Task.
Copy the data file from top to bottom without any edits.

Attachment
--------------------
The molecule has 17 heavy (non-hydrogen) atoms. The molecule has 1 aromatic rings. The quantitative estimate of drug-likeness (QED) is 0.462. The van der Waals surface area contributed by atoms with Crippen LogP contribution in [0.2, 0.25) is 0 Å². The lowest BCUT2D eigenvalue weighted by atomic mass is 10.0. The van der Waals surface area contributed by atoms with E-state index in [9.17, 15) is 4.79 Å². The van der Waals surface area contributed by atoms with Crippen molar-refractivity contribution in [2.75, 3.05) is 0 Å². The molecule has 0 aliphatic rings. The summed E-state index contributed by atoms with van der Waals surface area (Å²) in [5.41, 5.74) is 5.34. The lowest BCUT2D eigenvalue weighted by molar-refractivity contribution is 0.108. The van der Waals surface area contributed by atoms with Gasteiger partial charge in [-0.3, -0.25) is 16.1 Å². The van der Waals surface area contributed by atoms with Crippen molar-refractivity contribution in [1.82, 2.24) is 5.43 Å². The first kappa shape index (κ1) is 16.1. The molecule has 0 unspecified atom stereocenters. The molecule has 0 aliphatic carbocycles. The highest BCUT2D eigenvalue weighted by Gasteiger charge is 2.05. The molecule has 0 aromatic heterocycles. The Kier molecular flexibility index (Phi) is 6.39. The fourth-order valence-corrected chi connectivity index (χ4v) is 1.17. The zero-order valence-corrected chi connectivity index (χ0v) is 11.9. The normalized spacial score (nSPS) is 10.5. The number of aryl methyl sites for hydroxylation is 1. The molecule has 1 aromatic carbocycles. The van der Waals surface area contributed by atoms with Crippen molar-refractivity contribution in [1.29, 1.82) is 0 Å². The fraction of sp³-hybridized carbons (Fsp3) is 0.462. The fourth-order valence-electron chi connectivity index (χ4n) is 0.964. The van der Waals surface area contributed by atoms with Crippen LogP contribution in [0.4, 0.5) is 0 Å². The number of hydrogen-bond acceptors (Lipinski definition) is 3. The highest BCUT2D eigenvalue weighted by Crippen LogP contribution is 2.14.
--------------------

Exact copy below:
The molecule has 17 heavy (non-hydrogen) atoms. The molecule has 1 aromatic rings. The quantitative estimate of drug-likeness (QED) is 0.462. The van der Waals surface area contributed by atoms with Crippen LogP contribution in [0.2, 0.25) is 0 Å². The lowest BCUT2D eigenvalue weighted by atomic mass is 10.0. The van der Waals surface area contributed by atoms with E-state index in [9.17, 15) is 4.79 Å². The van der Waals surface area contributed by atoms with Crippen molar-refractivity contribution in [2.75, 3.05) is 0 Å². The molecule has 0 aliphatic rings. The summed E-state index contributed by atoms with van der Waals surface area (Å²) in [5.41, 5.74) is 5.34. The lowest BCUT2D eigenvalue weighted by molar-refractivity contribution is 0.108. The van der Waals surface area contributed by atoms with Gasteiger partial charge in [-0.3, -0.25) is 16.1 Å². The van der Waals surface area contributed by atoms with Crippen molar-refractivity contribution in [1.82, 2.24) is 5.43 Å². The first kappa shape index (κ1) is 16.1. The molecule has 0 unspecified atom stereocenters. The molecule has 0 aliphatic carbocycles. The highest BCUT2D eigenvalue weighted by Gasteiger charge is 2.05. The molecule has 0 aromatic heterocycles. The Kier molecular flexibility index (Phi) is 6.39. The fourth-order valence-corrected chi connectivity index (χ4v) is 1.17. The zero-order valence-corrected chi connectivity index (χ0v) is 11.9. The normalized spacial score (nSPS) is 10.5. The number of aryl methyl sites for hydroxylation is 1. The molecule has 1 aromatic carbocycles. The van der Waals surface area contributed by atoms with Crippen molar-refractivity contribution in [1.29, 1.82) is 0 Å². The fraction of sp³-hybridized carbons (Fsp3) is 0.462. The fourth-order valence-electron chi connectivity index (χ4n) is 0.964. The van der Waals surface area contributed by atoms with Crippen LogP contribution in [0.4, 0.5) is 0 Å². The number of hydrogen-bond acceptors (Lipinski definition) is 3. The highest BCUT2D eigenvalue weighted by Crippen LogP contribution is 2.14.